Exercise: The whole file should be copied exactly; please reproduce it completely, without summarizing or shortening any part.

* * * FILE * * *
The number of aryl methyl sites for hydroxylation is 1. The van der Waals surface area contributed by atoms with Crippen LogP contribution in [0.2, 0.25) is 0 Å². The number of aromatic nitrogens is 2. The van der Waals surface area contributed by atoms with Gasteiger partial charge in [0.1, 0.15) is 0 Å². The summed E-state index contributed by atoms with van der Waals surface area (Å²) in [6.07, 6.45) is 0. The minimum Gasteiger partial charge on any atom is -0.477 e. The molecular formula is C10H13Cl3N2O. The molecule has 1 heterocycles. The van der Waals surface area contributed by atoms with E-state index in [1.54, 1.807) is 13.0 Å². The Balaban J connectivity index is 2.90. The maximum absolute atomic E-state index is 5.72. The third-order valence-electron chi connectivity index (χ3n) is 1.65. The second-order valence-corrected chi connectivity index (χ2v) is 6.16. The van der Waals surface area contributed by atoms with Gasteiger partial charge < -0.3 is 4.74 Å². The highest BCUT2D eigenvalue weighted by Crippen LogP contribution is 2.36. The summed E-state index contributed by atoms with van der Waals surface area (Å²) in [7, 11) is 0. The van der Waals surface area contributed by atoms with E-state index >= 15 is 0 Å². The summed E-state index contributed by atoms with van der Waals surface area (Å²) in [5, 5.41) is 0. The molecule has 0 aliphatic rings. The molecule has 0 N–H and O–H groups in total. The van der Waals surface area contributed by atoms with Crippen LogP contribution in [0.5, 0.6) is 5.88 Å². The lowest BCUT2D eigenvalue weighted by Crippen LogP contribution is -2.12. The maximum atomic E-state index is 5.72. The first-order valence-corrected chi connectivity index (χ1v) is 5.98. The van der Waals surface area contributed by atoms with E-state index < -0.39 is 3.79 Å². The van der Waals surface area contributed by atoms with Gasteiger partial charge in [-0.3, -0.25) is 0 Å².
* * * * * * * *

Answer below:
The number of aryl methyl sites for hydroxylation is 1. The van der Waals surface area contributed by atoms with Crippen LogP contribution in [0.2, 0.25) is 0 Å². The number of aromatic nitrogens is 2. The van der Waals surface area contributed by atoms with Gasteiger partial charge in [0.1, 0.15) is 0 Å². The summed E-state index contributed by atoms with van der Waals surface area (Å²) in [6.07, 6.45) is 0. The minimum Gasteiger partial charge on any atom is -0.477 e. The molecular formula is C10H13Cl3N2O. The molecule has 1 heterocycles. The van der Waals surface area contributed by atoms with E-state index in [1.54, 1.807) is 13.0 Å². The Balaban J connectivity index is 2.90. The maximum absolute atomic E-state index is 5.72. The third-order valence-electron chi connectivity index (χ3n) is 1.65. The second-order valence-corrected chi connectivity index (χ2v) is 6.16. The van der Waals surface area contributed by atoms with Gasteiger partial charge < -0.3 is 4.74 Å². The highest BCUT2D eigenvalue weighted by Crippen LogP contribution is 2.36. The summed E-state index contributed by atoms with van der Waals surface area (Å²) in [7, 11) is 0. The van der Waals surface area contributed by atoms with E-state index >= 15 is 0 Å². The summed E-state index contributed by atoms with van der Waals surface area (Å²) in [5, 5.41) is 0. The molecule has 0 aliphatic rings. The molecule has 0 N–H and O–H groups in total. The van der Waals surface area contributed by atoms with Crippen LogP contribution in [0.5, 0.6) is 5.88 Å². The lowest BCUT2D eigenvalue weighted by Crippen LogP contribution is -2.12. The maximum atomic E-state index is 5.72. The first-order valence-corrected chi connectivity index (χ1v) is 5.98. The van der Waals surface area contributed by atoms with E-state index < -0.39 is 3.79 Å². The van der Waals surface area contributed by atoms with Gasteiger partial charge in [-0.3, -0.25) is 0 Å².